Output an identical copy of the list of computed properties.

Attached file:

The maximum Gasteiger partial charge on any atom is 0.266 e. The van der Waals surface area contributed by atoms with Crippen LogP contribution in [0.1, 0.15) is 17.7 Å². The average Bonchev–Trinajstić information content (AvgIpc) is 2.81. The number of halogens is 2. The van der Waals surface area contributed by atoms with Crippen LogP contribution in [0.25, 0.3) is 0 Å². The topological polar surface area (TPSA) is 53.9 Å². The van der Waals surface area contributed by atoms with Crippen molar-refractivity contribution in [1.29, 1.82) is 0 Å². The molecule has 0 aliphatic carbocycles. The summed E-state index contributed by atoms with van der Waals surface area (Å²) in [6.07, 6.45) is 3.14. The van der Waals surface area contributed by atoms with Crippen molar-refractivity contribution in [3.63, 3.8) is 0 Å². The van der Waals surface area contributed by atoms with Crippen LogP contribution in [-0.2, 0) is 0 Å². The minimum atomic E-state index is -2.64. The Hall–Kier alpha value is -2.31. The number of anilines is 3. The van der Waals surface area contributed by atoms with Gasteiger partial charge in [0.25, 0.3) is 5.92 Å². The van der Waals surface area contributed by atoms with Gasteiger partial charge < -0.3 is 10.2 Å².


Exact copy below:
The maximum Gasteiger partial charge on any atom is 0.266 e. The van der Waals surface area contributed by atoms with Crippen LogP contribution in [0.1, 0.15) is 17.7 Å². The average Bonchev–Trinajstić information content (AvgIpc) is 2.81. The number of halogens is 2. The van der Waals surface area contributed by atoms with Crippen LogP contribution in [0.25, 0.3) is 0 Å². The topological polar surface area (TPSA) is 53.9 Å². The van der Waals surface area contributed by atoms with Crippen molar-refractivity contribution in [1.29, 1.82) is 0 Å². The molecule has 0 aliphatic carbocycles. The summed E-state index contributed by atoms with van der Waals surface area (Å²) in [6.07, 6.45) is 3.14. The van der Waals surface area contributed by atoms with Crippen molar-refractivity contribution in [3.63, 3.8) is 0 Å². The van der Waals surface area contributed by atoms with Crippen LogP contribution in [-0.2, 0) is 0 Å². The minimum atomic E-state index is -2.64. The Hall–Kier alpha value is -2.31. The number of anilines is 3. The van der Waals surface area contributed by atoms with Gasteiger partial charge in [0.25, 0.3) is 5.92 Å². The van der Waals surface area contributed by atoms with Gasteiger partial charge < -0.3 is 10.2 Å².